Aaliya Sohbi lives alone in her Beirut apartment, surrounded by stockpiles of books. An Unnecessary WomanGodless, fatherless, divorced, and childless, Aaliya is her family’s “unnecessary appendage.” Every year, she translates a new favourite book into Arabic, then stows it away. The thirty-seven books that Aaliya has translated have never been read—by anyone. After overhearing her neighbours, “the three witches,” discussing her too-white hair, Aaliya accidentally dyes her hair too blue.  In this breathtaking portrait of a reclusive woman’s late-life crisis, readers follow Aaliya’s digressive mind as it ricochets across visions of past and present Beirut. Insightful musings on literature, philosophy, and art are invaded by memories of the Lebanese Civil War and Aaliya’s volatile past. As she tries to overcome her aging body and spontaneous emotional upwellings, Aaliya is faced with an unthinkable disaster that threatens to shatter the little life she has left.  A love letter to literature and its power to define who we are, the gifted Rabih Alameddine has given us a nuanced rendering of a single woman’s reclusive life in the Middle East. (GoodReads)

A Brief History of Seven Killings by Marlon James

On December 3, 1976, just before the Jamaican general election and two days before Bob A Brief History of Seven KillingsMarley was to play the Smile Jamaica Concert, gunmen stormed his house, machine guns blazing. The attack nearly killed the Reggae superstar, his wife, and his manager, and injured several others. Marley would go on to perform at the free concert on December 5, but he left the country the next day, not to return for two years.  Deftly spanning decades and continents and peopled with a wide range of characters—assassins, journalists, drug dealers, and even ghosts—A Brief History of Seven Killings is the fictional exploration of that dangerous and unstable time and its bloody aftermath, from the streets and slums of Kingston in the 70s, to the crack wars in 80s New York, to a radically altered Jamaica in the 90s. Brilliantly inventive and stunningly ambitious, this novel is a revealing modern epic that will secure Marlon James’ place among the great literary talents of his generation. (GoodReads)

Euphoria by Lily King

National best-selling and award-winning author Lily King’s new novel is the story of three Euphoriayoung, gifted anthropologists in the 1930s caught in a passionate love triangle that threatens their bonds, their careers, and, ultimately, their lives.  English anthropologist Andrew Bankson has been alone in the field for several years, studying a tribe on the Sepik River in the Territory of New Guinea with little success. Increasingly frustrated and isolated by his research, Bankson is on the verge of suicide when he encounters the famous and controversial Nell Stone and her wry, mercurial Australian husband Fen. Bankson is enthralled by the magnetic couple whose eager attentions pull him back from the brink of despair.   Nell and Fen have their own reasons for befriending Bankson. Emotionally and physically raw from studying the bloodthirsty Mumbanyo tribe, the couple is hungry for a new discovery. But when Bankson leads them to the artistic, female-dominated Tam, he ignites an intellectual and emotional firestorm between the three of them that burns out of anyone’s control. Ultimately, their groundbreaking work will make history, but not without sacrifice.  Inspired by events in the life of revolutionary anthropologist Margaret Mead, Euphoria is a captivating story of desire, possession and discovery from one of our finest contemporary novelists. (GoodReads)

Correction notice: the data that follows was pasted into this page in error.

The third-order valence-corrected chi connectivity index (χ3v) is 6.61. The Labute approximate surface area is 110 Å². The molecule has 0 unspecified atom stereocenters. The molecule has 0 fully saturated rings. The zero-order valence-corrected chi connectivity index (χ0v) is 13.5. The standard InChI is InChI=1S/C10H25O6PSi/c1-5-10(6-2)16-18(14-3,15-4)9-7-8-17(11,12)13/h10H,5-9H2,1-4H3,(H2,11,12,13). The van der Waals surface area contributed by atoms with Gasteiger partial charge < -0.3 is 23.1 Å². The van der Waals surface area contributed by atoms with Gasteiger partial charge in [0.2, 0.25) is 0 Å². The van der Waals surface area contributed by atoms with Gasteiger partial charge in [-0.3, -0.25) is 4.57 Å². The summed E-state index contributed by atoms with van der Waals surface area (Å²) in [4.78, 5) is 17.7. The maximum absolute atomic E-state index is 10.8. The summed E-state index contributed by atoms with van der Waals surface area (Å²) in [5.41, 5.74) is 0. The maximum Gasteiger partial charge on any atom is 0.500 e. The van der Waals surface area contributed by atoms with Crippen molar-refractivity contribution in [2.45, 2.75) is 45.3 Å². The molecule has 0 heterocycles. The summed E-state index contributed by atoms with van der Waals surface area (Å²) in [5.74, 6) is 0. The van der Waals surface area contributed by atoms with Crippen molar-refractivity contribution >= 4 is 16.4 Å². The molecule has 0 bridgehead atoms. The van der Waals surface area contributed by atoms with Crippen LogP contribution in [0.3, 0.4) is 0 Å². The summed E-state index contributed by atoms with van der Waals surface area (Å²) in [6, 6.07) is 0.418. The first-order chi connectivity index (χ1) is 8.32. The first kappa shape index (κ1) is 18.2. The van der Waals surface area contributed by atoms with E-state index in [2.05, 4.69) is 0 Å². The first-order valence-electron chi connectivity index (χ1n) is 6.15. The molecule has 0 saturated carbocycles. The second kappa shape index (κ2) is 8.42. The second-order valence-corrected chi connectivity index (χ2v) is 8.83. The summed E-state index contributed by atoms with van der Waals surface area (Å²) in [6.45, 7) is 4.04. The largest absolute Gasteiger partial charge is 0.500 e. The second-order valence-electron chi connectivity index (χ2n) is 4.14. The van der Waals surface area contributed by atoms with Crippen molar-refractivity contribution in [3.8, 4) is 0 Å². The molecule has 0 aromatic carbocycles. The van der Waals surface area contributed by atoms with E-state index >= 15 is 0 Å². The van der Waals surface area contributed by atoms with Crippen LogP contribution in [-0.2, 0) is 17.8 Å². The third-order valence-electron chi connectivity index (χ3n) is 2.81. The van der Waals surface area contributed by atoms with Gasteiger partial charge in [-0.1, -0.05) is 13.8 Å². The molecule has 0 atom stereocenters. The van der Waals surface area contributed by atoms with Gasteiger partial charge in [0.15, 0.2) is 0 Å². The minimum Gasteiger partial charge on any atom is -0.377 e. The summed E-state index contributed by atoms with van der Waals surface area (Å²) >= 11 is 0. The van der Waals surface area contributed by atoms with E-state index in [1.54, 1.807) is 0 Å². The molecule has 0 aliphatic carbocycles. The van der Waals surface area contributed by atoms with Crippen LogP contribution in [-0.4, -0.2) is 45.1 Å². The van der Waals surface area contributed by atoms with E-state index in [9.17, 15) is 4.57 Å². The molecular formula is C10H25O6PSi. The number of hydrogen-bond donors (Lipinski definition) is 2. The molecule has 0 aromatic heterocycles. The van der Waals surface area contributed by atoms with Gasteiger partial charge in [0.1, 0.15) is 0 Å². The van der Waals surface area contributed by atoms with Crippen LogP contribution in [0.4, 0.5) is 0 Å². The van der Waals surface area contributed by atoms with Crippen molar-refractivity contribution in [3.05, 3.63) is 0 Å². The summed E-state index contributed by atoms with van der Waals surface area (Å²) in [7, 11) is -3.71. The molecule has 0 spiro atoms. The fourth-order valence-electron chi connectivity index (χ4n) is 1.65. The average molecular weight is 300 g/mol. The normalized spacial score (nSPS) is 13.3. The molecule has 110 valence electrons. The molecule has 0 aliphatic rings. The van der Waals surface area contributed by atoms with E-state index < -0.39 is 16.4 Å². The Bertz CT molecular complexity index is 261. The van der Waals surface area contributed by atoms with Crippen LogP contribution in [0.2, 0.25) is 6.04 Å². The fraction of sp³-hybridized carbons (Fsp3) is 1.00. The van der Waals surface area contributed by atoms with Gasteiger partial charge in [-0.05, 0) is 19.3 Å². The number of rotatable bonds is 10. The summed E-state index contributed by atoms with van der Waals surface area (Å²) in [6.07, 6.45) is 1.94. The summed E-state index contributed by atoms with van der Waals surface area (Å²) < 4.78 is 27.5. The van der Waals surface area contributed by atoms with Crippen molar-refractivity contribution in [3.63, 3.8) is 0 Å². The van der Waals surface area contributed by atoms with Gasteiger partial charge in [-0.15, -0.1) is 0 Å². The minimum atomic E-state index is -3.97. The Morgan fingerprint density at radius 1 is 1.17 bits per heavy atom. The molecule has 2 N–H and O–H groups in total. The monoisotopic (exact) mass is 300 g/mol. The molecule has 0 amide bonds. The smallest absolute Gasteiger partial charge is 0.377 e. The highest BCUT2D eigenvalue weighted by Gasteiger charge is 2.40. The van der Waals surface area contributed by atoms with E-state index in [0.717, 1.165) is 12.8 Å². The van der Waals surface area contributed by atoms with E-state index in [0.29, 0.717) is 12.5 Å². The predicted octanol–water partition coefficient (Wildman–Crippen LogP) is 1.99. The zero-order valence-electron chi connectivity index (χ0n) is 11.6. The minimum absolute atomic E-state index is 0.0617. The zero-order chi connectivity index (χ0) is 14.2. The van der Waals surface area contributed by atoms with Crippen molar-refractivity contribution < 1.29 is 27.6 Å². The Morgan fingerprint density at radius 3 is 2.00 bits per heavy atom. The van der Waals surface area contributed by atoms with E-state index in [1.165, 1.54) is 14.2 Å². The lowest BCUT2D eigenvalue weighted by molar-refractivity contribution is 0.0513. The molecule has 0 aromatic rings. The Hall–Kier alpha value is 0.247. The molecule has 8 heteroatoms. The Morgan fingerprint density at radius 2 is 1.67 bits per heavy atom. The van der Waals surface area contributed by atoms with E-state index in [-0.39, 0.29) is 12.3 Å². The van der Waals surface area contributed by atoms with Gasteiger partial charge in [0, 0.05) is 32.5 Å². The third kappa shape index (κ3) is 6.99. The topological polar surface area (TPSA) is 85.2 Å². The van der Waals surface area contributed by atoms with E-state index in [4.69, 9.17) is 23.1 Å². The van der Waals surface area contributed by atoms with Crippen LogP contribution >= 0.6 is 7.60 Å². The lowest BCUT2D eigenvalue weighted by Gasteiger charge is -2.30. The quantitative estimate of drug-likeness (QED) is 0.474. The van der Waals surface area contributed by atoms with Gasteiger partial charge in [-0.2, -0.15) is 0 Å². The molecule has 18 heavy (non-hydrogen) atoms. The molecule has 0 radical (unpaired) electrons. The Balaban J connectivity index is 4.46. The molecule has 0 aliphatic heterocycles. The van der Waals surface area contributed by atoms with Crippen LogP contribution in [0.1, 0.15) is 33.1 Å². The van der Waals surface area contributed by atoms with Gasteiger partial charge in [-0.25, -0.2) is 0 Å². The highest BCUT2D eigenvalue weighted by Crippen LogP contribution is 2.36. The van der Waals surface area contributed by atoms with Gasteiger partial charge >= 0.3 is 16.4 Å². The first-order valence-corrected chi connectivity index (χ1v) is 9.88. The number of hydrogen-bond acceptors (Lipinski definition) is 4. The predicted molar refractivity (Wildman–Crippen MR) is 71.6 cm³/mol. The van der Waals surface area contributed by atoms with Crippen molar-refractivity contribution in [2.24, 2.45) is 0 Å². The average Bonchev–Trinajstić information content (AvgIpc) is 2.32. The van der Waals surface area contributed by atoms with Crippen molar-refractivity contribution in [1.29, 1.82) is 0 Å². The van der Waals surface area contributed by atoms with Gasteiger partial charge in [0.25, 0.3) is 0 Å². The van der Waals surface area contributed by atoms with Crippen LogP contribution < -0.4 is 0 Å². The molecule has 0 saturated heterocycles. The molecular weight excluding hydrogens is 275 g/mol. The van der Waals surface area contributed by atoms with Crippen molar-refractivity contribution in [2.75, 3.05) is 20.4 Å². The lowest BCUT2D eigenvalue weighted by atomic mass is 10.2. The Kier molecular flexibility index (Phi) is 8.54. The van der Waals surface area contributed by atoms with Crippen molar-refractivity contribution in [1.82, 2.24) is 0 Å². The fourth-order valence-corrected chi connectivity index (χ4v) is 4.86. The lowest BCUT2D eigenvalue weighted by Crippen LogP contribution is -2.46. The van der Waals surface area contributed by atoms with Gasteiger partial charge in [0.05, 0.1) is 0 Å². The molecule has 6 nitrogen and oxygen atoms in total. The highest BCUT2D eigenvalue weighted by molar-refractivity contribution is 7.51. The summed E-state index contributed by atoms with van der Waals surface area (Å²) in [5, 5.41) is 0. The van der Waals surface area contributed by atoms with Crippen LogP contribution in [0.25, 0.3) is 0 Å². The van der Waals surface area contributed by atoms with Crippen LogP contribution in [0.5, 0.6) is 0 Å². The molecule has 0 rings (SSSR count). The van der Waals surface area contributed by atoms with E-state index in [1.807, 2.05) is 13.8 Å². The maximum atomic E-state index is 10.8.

On Such A Full Sea by Chang-Rae Lee

In a future, long-declining America, society is strictly stratified by class. Long-abandoned On Such a Full Seaurban neighbourhoods have been repurposed as highwalled, self-contained labour colonies. And the members of the labour class—descendants of those brought over en masse many years earlier from environmentally ruined provincial China—find purpose and identity in their work to provide pristine produce and fish to the small, elite, satellite charter villages that ring the labour settlement.
In this world lives Fan, a female fish-tank diver, who leaves her home in the B-Mor settlement (once known as Baltimore), when the man she loves mysteriously disappears. Fan’s journey to find him takes her out of the safety of B-Mor, through the anarchic Open Counties, where crime is rampant with scant governmental oversight, and to a faraway charter village, in a quest that will soon become legend to those she left behind.
On Such a Full Sea takes Chang-Rae Lee’s elegance of prose, his masterly storytelling, and his long-standing interests in identity, culture, work, and love, and lifts them to a new plane. Stepping from the realistic and historical territories of his previous work, Lee brings us into a world created from scratch. Against a vividly imagined future America, Lee tells a stunning, surprising, and riveting story that will change the way readers think about the world they live in.  (GoodReads)

Lila by Marilynne Robinson

Lila, homeless and alone after years of roaming the countryside, steps inside a small-town Lila (Gilead, #3)Iowa church—the only available shelter from the rain—and ignites a romance and a debate that will reshape her life. She becomes the wife of a minister, John Ames, and begins a new existence while trying to make sense of the days of suffering that preceded her newfound security.  Neglected as a toddler, Lila was rescued by Doll, a canny young drifter, and brought up by her in a hardscrabble childhood. Together they crafted a life on the run, living hand-to-mouth with nothing but their sisterly bond and a ragged blade to protect them. But despite bouts of petty violence and moments of desperation, their shared life is laced with moments of joy and love. When Lila arrives in Gilead, she struggles to harmonize the life of her makeshift family and their days of hardship with the gentle Christian worldview of her husband that paradoxically judges those she loves.  Revisiting the beloved characters and setting of Marilynne Robinson’s Pulitzer Prize-winning Gilead and Home, a National Book Award Finalist, Lila is a moving expression of the mysteries of existence that is destined to become an American classic. (GoodReads)